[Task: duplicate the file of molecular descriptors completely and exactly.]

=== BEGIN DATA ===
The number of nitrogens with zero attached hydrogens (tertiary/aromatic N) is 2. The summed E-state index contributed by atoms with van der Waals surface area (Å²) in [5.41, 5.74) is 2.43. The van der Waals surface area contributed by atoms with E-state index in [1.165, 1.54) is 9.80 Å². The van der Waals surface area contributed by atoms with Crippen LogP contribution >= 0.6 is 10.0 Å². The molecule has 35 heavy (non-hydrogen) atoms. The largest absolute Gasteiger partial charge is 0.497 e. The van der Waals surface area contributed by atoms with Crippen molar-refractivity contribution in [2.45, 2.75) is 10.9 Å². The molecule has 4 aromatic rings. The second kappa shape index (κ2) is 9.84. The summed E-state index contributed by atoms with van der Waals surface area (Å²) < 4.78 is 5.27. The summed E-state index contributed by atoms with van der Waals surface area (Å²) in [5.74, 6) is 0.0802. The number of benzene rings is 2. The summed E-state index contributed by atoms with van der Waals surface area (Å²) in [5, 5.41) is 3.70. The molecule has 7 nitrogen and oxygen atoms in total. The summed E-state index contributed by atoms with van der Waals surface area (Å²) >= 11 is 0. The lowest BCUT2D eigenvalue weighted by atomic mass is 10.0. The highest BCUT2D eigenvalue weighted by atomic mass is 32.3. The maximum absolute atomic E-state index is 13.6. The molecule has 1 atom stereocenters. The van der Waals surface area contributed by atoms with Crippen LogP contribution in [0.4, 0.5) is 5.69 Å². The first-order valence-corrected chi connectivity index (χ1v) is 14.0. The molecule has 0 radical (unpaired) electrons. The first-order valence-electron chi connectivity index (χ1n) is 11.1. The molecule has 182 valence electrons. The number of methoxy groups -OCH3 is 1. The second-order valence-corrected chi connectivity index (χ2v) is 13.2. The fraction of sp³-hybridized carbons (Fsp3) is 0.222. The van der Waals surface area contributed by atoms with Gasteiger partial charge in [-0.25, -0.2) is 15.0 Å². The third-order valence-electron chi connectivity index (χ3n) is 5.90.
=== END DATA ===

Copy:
The number of nitrogens with zero attached hydrogens (tertiary/aromatic N) is 2. The summed E-state index contributed by atoms with van der Waals surface area (Å²) in [5.41, 5.74) is 2.43. The van der Waals surface area contributed by atoms with E-state index in [1.165, 1.54) is 9.80 Å². The van der Waals surface area contributed by atoms with Crippen LogP contribution >= 0.6 is 10.0 Å². The molecule has 35 heavy (non-hydrogen) atoms. The largest absolute Gasteiger partial charge is 0.497 e. The van der Waals surface area contributed by atoms with Crippen molar-refractivity contribution in [2.45, 2.75) is 10.9 Å². The molecule has 4 aromatic rings. The second kappa shape index (κ2) is 9.84. The summed E-state index contributed by atoms with van der Waals surface area (Å²) < 4.78 is 5.27. The summed E-state index contributed by atoms with van der Waals surface area (Å²) in [5.74, 6) is 0.0802. The number of benzene rings is 2. The summed E-state index contributed by atoms with van der Waals surface area (Å²) in [5, 5.41) is 3.70. The molecule has 7 nitrogen and oxygen atoms in total. The summed E-state index contributed by atoms with van der Waals surface area (Å²) >= 11 is 0. The lowest BCUT2D eigenvalue weighted by atomic mass is 10.0. The highest BCUT2D eigenvalue weighted by atomic mass is 32.3. The maximum absolute atomic E-state index is 13.6. The molecule has 1 atom stereocenters. The van der Waals surface area contributed by atoms with Crippen LogP contribution in [0.4, 0.5) is 5.69 Å². The first-order valence-corrected chi connectivity index (χ1v) is 14.0. The molecule has 0 radical (unpaired) electrons. The first-order valence-electron chi connectivity index (χ1n) is 11.1. The molecule has 182 valence electrons. The number of methoxy groups -OCH3 is 1. The second-order valence-corrected chi connectivity index (χ2v) is 13.2. The fraction of sp³-hybridized carbons (Fsp3) is 0.222. The van der Waals surface area contributed by atoms with Gasteiger partial charge in [-0.25, -0.2) is 15.0 Å². The third-order valence-electron chi connectivity index (χ3n) is 5.90.